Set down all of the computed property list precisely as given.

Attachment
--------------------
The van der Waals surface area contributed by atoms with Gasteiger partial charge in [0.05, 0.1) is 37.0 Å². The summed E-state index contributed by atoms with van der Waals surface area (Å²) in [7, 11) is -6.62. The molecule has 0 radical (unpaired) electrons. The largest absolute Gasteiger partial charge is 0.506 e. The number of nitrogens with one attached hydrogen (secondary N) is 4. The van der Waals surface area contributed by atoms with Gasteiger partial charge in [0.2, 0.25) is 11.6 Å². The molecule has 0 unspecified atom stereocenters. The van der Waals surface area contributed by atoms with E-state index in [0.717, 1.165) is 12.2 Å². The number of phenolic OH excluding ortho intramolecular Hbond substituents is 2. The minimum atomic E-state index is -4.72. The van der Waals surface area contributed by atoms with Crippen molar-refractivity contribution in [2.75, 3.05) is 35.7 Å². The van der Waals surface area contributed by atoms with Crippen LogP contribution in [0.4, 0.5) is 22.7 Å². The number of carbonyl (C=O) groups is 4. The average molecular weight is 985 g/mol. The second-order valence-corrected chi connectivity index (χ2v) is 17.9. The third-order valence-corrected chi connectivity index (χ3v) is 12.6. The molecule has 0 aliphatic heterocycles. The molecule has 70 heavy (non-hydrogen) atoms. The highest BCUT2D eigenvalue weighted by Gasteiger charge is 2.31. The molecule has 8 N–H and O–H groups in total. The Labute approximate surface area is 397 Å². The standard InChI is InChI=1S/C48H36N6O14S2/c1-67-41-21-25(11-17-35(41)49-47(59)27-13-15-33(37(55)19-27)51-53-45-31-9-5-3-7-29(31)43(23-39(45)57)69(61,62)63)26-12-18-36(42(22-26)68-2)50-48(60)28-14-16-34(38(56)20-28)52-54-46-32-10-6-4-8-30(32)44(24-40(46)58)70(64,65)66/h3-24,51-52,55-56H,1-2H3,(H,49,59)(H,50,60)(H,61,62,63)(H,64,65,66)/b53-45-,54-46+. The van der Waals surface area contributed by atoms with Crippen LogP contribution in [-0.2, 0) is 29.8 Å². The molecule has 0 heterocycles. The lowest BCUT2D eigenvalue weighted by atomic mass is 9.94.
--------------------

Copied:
The van der Waals surface area contributed by atoms with Gasteiger partial charge in [0.05, 0.1) is 37.0 Å². The summed E-state index contributed by atoms with van der Waals surface area (Å²) in [7, 11) is -6.62. The molecule has 0 radical (unpaired) electrons. The largest absolute Gasteiger partial charge is 0.506 e. The number of nitrogens with one attached hydrogen (secondary N) is 4. The van der Waals surface area contributed by atoms with Gasteiger partial charge in [0.2, 0.25) is 11.6 Å². The molecule has 0 unspecified atom stereocenters. The van der Waals surface area contributed by atoms with E-state index in [0.717, 1.165) is 12.2 Å². The number of phenolic OH excluding ortho intramolecular Hbond substituents is 2. The minimum atomic E-state index is -4.72. The van der Waals surface area contributed by atoms with Crippen molar-refractivity contribution in [2.75, 3.05) is 35.7 Å². The van der Waals surface area contributed by atoms with Crippen LogP contribution in [0.4, 0.5) is 22.7 Å². The number of carbonyl (C=O) groups is 4. The average molecular weight is 985 g/mol. The second-order valence-corrected chi connectivity index (χ2v) is 17.9. The third-order valence-corrected chi connectivity index (χ3v) is 12.6. The molecule has 0 aliphatic heterocycles. The molecule has 70 heavy (non-hydrogen) atoms. The highest BCUT2D eigenvalue weighted by Gasteiger charge is 2.31. The molecule has 8 N–H and O–H groups in total. The Labute approximate surface area is 397 Å². The standard InChI is InChI=1S/C48H36N6O14S2/c1-67-41-21-25(11-17-35(41)49-47(59)27-13-15-33(37(55)19-27)51-53-45-31-9-5-3-7-29(31)43(23-39(45)57)69(61,62)63)26-12-18-36(42(22-26)68-2)50-48(60)28-14-16-34(38(56)20-28)52-54-46-32-10-6-4-8-30(32)44(24-40(46)58)70(64,65)66/h3-24,51-52,55-56H,1-2H3,(H,49,59)(H,50,60)(H,61,62,63)(H,64,65,66)/b53-45-,54-46+. The van der Waals surface area contributed by atoms with Crippen LogP contribution in [-0.2, 0) is 29.8 Å². The molecule has 0 heterocycles. The lowest BCUT2D eigenvalue weighted by atomic mass is 9.94.